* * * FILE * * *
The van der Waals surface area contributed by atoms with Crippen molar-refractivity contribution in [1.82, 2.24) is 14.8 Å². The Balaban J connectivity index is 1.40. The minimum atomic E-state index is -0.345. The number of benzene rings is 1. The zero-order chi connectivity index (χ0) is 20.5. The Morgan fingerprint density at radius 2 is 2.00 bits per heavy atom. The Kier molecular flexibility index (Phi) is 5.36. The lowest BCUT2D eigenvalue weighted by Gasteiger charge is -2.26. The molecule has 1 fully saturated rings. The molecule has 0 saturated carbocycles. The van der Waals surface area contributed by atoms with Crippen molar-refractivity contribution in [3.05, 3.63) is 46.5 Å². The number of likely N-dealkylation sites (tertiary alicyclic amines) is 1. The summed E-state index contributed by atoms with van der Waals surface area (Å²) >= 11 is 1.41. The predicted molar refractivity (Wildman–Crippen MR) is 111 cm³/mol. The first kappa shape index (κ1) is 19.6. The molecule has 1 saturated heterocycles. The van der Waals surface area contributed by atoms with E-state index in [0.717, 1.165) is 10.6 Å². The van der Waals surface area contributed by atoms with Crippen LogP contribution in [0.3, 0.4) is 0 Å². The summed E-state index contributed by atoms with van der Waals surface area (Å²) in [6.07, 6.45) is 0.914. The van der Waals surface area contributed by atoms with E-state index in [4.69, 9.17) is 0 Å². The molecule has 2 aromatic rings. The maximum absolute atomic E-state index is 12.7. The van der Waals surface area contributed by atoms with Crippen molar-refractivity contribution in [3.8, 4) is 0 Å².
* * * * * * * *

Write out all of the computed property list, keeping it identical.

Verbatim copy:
The van der Waals surface area contributed by atoms with Crippen molar-refractivity contribution in [1.82, 2.24) is 14.8 Å². The Balaban J connectivity index is 1.40. The minimum atomic E-state index is -0.345. The number of benzene rings is 1. The zero-order chi connectivity index (χ0) is 20.5. The Morgan fingerprint density at radius 2 is 2.00 bits per heavy atom. The Kier molecular flexibility index (Phi) is 5.36. The lowest BCUT2D eigenvalue weighted by Gasteiger charge is -2.26. The molecule has 1 fully saturated rings. The molecule has 0 saturated carbocycles. The van der Waals surface area contributed by atoms with Crippen molar-refractivity contribution in [3.05, 3.63) is 46.5 Å². The number of likely N-dealkylation sites (tertiary alicyclic amines) is 1. The summed E-state index contributed by atoms with van der Waals surface area (Å²) >= 11 is 1.41. The predicted molar refractivity (Wildman–Crippen MR) is 111 cm³/mol. The first kappa shape index (κ1) is 19.6. The molecule has 1 saturated heterocycles. The van der Waals surface area contributed by atoms with E-state index in [0.717, 1.165) is 10.6 Å². The van der Waals surface area contributed by atoms with Crippen LogP contribution in [0.3, 0.4) is 0 Å². The summed E-state index contributed by atoms with van der Waals surface area (Å²) in [6.07, 6.45) is 0.914. The van der Waals surface area contributed by atoms with E-state index in [4.69, 9.17) is 0 Å². The molecule has 2 aromatic rings. The maximum absolute atomic E-state index is 12.7. The van der Waals surface area contributed by atoms with Crippen molar-refractivity contribution in [3.8, 4) is 0 Å².